So many questions, so very few answers. Most Brazilian people have not fallen for the Anonymous ploy, and when such things happen new perspectives and fresh routes open themselves not only for Brazilians but for the world at large. May this shift happen now!!

Brazil’s silent Revolution – Diretas Ja

Rio de Janeiro

In the early eighties the Brazilian economy was beginning to dip into one of the worst economic tragedies the world got to know in the 20’th century. The causes were three: a gigantic internal debt inherited by the construction of Brasilia in the fifties, the retraction of the world economy that had begun in the mid seventies and the ineptness of the military government in dealing with bad times.

To try to divert the attention to these issues and to the lack of democracy, the military resorted to the policy of abertura (opening) which had similarities with the soviet Glasnost, that was happening at the same time. They hoped that the opposition would be appeased by allowing exiles back into the country, by freeing political prisoners, by allowing new parties to appear and by giving more freedom to the press. One of the main channels of this new political openness was a program called “Canal Livre” where popular left-wing journalists gathered to interview all sorts of personalities, including important politicians returning from their exile.

Some interviews were memorable, and even shocking for the amount of freedom that was aired. In one of these programs, the iconic Senator Teotonio Vilela launched the idea of a pacific movement in favor of direct elections for president. This was a long awaited change; since the coup in 1964, the country’s rulers had been chosen by the congress where a large percentage of its members were indicated by the military.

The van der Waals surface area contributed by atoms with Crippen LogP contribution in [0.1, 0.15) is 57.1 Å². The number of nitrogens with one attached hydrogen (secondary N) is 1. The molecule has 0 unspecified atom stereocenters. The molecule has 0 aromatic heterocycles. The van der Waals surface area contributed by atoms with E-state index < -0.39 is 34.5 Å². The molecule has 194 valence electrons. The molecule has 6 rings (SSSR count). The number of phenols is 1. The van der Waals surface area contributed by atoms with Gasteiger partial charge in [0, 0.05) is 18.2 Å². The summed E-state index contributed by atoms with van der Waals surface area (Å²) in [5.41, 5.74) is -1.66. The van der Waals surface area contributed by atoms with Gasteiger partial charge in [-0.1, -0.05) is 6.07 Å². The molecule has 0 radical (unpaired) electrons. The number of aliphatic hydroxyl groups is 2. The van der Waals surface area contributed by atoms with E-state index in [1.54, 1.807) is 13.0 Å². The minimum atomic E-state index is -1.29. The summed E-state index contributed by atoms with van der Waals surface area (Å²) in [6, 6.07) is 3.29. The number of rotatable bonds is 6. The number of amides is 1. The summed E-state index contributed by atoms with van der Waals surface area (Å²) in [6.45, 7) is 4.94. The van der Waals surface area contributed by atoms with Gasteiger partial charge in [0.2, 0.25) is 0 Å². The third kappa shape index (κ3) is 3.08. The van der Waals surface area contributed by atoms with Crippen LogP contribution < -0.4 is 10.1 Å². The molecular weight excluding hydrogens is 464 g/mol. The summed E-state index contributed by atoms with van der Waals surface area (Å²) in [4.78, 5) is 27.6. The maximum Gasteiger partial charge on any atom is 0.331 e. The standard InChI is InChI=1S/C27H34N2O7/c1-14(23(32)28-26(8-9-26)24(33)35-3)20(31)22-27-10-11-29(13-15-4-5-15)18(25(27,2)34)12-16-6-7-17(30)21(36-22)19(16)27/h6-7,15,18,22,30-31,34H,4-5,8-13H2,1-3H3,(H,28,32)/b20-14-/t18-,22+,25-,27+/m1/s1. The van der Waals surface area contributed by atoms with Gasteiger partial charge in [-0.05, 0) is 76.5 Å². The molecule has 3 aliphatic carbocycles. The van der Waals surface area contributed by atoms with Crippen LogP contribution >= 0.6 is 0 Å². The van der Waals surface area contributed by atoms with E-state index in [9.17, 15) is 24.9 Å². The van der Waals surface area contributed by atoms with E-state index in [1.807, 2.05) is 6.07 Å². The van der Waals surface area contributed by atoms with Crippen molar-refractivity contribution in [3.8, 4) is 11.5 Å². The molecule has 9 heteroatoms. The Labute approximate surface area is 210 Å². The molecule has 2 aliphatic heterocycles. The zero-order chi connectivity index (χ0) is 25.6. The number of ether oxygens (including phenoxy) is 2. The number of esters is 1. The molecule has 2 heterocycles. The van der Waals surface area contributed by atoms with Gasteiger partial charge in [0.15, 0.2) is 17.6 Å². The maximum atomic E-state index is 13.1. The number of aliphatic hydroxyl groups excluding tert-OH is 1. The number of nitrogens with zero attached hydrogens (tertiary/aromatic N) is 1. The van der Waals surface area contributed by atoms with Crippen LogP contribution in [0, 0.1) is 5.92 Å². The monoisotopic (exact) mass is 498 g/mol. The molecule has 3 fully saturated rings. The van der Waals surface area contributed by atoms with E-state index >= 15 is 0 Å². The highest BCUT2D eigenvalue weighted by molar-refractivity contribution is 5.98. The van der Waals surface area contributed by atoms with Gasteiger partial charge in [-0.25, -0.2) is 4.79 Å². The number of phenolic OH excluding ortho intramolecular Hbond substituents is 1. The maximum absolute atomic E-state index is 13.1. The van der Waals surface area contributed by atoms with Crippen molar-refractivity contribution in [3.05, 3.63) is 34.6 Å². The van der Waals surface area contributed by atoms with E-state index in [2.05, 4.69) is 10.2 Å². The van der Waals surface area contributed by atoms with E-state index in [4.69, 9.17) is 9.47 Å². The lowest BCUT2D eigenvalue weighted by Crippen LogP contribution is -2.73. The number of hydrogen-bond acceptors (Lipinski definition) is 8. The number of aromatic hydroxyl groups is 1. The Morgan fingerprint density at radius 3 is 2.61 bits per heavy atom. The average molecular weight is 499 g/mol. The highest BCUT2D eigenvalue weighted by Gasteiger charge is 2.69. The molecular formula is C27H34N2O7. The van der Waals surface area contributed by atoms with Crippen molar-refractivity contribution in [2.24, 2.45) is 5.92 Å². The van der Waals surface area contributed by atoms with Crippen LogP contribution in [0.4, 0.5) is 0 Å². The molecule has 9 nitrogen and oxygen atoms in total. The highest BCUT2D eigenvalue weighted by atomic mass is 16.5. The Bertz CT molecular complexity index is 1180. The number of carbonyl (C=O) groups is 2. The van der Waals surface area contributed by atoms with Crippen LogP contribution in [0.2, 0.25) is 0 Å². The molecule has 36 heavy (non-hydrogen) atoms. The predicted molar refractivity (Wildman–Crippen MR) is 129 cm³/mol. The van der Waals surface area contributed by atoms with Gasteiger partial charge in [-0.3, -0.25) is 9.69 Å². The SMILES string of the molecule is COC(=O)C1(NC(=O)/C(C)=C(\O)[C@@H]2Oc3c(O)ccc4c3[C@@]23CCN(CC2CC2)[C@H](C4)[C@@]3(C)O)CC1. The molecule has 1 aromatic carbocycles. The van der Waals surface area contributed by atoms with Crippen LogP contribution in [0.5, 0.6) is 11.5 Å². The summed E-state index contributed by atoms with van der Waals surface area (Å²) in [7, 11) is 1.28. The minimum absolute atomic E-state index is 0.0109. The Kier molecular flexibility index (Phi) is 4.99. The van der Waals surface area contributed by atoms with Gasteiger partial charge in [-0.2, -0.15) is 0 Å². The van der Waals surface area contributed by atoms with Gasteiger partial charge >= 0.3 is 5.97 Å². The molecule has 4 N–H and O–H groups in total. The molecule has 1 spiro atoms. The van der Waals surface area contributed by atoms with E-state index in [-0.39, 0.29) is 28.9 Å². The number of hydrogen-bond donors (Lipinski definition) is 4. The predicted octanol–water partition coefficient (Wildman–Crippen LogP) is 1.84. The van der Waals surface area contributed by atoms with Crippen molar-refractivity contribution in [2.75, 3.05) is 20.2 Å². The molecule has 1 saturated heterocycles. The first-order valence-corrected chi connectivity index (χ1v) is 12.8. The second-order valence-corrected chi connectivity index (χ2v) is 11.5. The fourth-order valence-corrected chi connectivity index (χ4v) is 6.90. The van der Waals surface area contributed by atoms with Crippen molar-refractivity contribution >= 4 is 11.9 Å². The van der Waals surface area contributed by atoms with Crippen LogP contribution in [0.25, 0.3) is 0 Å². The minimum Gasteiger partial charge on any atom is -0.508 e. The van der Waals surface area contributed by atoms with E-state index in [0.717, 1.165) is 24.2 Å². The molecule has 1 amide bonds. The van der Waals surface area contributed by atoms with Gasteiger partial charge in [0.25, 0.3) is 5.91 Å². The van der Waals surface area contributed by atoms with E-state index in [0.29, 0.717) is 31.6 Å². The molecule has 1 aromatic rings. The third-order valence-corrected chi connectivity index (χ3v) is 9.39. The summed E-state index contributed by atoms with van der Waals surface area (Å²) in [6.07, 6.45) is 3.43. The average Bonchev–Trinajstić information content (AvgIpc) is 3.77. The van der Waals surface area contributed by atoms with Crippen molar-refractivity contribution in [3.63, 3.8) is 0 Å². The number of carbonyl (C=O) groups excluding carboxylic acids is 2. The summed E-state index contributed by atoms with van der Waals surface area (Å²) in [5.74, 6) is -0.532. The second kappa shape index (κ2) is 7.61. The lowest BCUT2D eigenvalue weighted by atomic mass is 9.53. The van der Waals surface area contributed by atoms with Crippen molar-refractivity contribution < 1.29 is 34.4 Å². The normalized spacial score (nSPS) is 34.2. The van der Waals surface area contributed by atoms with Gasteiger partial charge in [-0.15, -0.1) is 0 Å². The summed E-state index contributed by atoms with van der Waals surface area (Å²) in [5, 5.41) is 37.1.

With the ever worsening of the economy, the movement grew like fire on dry straw and was soon embraced by all the opposition forces in the country from illegal trade unions to a large amount of mainstream politicians. From relatively small demonstrations, they grew into gigantic rallies in all major cities of the country with crowds always around the million mark. The speakers ranged from celebrity artists, actors, union leaders and politicians, many of whom would become governors, senators and presidents such as Fernando Henrique Cardoso and Luis Ignacio da Silva, or Lula,

Initially branded as “subversive” by the president, General Joao Baptista Figueiredo, the sheer scale of the protests made their voice impossible to go unnoticed. There was violence and there were people sent to jail but the dynamics of the movement were unstoppable and culminated in the Dante de Oliveira constitutional amendment. Although it only guaranteed free and general elections for president eight years later, it nailed the coffin for the worst period recorded in Brazilian political history, and was the founding stone of modern Brazil.

Read a personal account of this historic moment in Lost Samba.

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Thanks to http://insiderbrazil.wordpress.com/ for pointing to the following video: